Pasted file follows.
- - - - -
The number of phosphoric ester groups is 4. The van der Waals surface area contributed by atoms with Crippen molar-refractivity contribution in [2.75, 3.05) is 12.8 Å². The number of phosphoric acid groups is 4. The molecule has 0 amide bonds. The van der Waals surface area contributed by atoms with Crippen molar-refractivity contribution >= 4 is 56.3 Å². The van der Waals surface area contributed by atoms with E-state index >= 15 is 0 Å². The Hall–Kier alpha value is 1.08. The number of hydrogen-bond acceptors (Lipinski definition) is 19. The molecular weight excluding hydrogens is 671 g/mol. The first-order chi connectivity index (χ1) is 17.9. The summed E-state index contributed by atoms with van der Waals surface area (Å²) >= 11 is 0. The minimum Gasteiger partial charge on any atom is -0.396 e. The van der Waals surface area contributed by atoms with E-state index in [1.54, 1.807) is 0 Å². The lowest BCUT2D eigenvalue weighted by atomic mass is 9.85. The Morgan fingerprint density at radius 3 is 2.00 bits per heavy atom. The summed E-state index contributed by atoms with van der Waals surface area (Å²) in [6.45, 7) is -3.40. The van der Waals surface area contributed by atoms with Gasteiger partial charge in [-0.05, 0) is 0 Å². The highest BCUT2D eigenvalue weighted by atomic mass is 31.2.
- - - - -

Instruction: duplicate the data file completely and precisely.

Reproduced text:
The number of phosphoric ester groups is 4. The van der Waals surface area contributed by atoms with Crippen molar-refractivity contribution in [2.75, 3.05) is 12.8 Å². The number of phosphoric acid groups is 4. The molecule has 0 amide bonds. The van der Waals surface area contributed by atoms with Crippen molar-refractivity contribution >= 4 is 56.3 Å². The van der Waals surface area contributed by atoms with E-state index >= 15 is 0 Å². The Hall–Kier alpha value is 1.08. The number of hydrogen-bond acceptors (Lipinski definition) is 19. The molecular weight excluding hydrogens is 671 g/mol. The first-order chi connectivity index (χ1) is 17.9. The summed E-state index contributed by atoms with van der Waals surface area (Å²) >= 11 is 0. The minimum Gasteiger partial charge on any atom is -0.396 e. The van der Waals surface area contributed by atoms with E-state index in [1.54, 1.807) is 0 Å². The lowest BCUT2D eigenvalue weighted by atomic mass is 9.85. The Morgan fingerprint density at radius 3 is 2.00 bits per heavy atom. The summed E-state index contributed by atoms with van der Waals surface area (Å²) in [6.45, 7) is -3.40. The van der Waals surface area contributed by atoms with Gasteiger partial charge in [-0.05, 0) is 0 Å². The highest BCUT2D eigenvalue weighted by atomic mass is 31.2.